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  #11  
Unread 01-12-2022, 09:49 AM
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Allen Tice Allen Tice is offline
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Quote:
Originally Posted by Julie Steiner View Post
Thanks, Julie. I looked at those quasi advertising signs with my own slant and found that many, even most, of those which had non“round” numbers (such as 83 miles) met unusual criteria I’m slightly familiar with. Auden even has a poem with apartment 83 mentioned. One that is maybe more interesting than the 83 item is the “American Family Field” for 274 miles distance, which as you know, is two times 137 miles (two times |alpha^-1|, by the way). Another is the one with 781 miles to “United Center”. I’d go back to 106 miles. It’s a kind number.

PS. You could just settle for 100 miles .

Last edited by Allen Tice; 01-12-2022 at 09:53 AM.
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  #12  
Unread 01-12-2022, 05:05 PM
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Allen Tice Allen Tice is offline
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Alpha—or better the non-decimal part of the fraction 1/alpha—is a number that I think about morning, noon, and night on some days. After making such a fuss about it, here’s the Wikipedia article for those interested:

https://en.wikipedia.org/wiki/Fine-structure_constant

Enough on that. It’s not very poetic, neither is pi.
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  #13  
Unread 01-12-2022, 09:36 PM
Michael Cantor Michael Cantor is offline
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Post deleted.

Last edited by Michael Cantor; 01-12-2022 at 09:43 PM.
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  #14  
Unread 01-13-2022, 12:27 PM
John Riley John Riley is online now
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I'll think about it, Julie
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  #15  
Unread 01-26-2022, 07:38 AM
Jim Moonan Jim Moonan is offline
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John, As I do with most of your short prose pieces, I like the "interlude" feel to this. A segment/moment lifted from a larger scene that allows the reader to make inferences about the a surreally long, claustrophobic car trip written from the perspective of the boy in the back seat.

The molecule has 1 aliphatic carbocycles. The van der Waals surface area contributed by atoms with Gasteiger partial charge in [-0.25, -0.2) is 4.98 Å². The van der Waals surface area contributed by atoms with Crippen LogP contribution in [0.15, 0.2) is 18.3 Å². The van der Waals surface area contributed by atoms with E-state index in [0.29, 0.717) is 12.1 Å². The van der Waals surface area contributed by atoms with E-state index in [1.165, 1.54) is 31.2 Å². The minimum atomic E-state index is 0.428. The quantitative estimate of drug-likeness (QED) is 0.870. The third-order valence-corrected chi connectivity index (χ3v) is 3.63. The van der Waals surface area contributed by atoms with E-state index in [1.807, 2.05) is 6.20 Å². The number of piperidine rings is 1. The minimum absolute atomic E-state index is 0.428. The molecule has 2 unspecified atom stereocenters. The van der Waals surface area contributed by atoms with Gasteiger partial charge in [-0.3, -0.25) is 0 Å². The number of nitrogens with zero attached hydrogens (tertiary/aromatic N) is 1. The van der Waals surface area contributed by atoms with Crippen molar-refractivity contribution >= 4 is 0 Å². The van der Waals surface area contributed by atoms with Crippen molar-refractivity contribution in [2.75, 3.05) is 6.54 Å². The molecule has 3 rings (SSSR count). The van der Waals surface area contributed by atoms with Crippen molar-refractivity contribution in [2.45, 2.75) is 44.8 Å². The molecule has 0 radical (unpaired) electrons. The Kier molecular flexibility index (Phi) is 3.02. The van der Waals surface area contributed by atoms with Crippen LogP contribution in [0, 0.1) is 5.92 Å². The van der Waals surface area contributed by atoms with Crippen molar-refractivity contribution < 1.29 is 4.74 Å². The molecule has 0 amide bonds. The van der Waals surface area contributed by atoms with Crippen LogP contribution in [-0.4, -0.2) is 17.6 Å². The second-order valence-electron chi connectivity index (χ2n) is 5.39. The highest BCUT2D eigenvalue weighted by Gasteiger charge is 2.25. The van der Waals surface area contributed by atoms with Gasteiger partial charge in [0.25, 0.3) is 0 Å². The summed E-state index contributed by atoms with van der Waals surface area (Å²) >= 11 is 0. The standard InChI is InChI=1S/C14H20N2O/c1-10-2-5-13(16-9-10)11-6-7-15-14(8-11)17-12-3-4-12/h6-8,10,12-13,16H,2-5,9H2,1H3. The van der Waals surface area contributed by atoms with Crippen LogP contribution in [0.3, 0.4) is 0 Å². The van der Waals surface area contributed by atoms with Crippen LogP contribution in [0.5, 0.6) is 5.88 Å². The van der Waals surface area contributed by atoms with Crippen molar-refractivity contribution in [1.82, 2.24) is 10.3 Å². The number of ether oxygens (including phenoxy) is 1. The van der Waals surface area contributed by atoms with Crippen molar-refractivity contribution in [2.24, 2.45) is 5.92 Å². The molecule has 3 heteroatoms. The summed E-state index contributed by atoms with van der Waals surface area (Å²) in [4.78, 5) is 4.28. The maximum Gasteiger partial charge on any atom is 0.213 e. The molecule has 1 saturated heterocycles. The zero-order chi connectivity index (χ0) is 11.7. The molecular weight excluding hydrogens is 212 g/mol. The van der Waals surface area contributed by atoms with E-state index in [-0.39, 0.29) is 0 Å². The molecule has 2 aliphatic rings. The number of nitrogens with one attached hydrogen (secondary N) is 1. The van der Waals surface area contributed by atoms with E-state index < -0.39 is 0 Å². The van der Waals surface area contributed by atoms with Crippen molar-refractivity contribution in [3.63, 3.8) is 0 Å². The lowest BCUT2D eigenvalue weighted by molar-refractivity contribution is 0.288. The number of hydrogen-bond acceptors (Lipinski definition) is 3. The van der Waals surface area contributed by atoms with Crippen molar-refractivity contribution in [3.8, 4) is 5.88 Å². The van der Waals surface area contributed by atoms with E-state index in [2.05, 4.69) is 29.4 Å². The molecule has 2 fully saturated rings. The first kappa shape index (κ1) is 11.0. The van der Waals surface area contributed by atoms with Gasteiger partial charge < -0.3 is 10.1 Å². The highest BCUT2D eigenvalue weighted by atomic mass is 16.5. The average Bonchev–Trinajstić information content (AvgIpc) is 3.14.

It hits close to home. I've been in that car, riding in the backseat, witnessing the eruptions between my Mom and Dad that always lead to venomous, demeaning comments and counter comments, erratic driving, even bursts of violence. (My mom once slapped my father in the head while he was driving and knocked his fedora off.)

My only question is logistical. They are driving an indeterminately long distance, having presumably already driven for hours, with 105 more miles to go, and yet still will not have arrived at grandma's house. There will be a layover at the motel. That's a long trip just to spend a few days. I presume the father will turn around and drive back? And then in a few days do it all over again? I wonder if you might leave the time to be spent at the grandma's house open-ended — not "for a few days"? Maybe my arithmetic is off, though... Or maybe the "few days" is code for an indeterminate amount of time.

Your story-telling is done in sentences Hemingway would love. I think the shorter the sentence the more important the words/images. Which means if you fragment the story too much it bogs down. This doesn't bog down, though. It slows down time to be excruciating. The whole experience is excruciating.

To hear your own parents fight; to be fallout from a failed marriage; those things are indelible. Your mother crying is an excruciating, nearly unbearable sound. As Julie says, "my insides filled up with hot water" is a great metaphor for that. The boy is essentially invisible to the parents. That's a powerful image. He is out of his car seat and kneeling on the seat. He's baggage to them. Something like a liability. He is loved, but at the same time made to feel shoved aside while the two up front careen back and forth with vitriol — both in what is said and what is not said. It's painful.

I'm still puzzling over the last line. It feels as if the boy is about to jump out of the car.

Wondering, too, if the title needs a question mark. You might also consider "Tell Me You Got Two" as a title. The gist of the argument is that the husband has been caught cheating on the wife. The Dad's weak retorts only infuriate the Mom.

I can see this short piece a part of a collection of recollections on the subject. I should gather mine, too...

.
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  #16  
Unread 02-02-2022, 08:23 AM
John Riley John Riley is online now
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Thank you, Jim. Your reading is generous and thorough. As to the question of timing and distance, I don't think it's clear at all the father will be returning to pick them up soon. Clearly, there is trouble in the marriage and this may be the last time the boy sees his father for a while. And yes, this is drawn from my deepest past.
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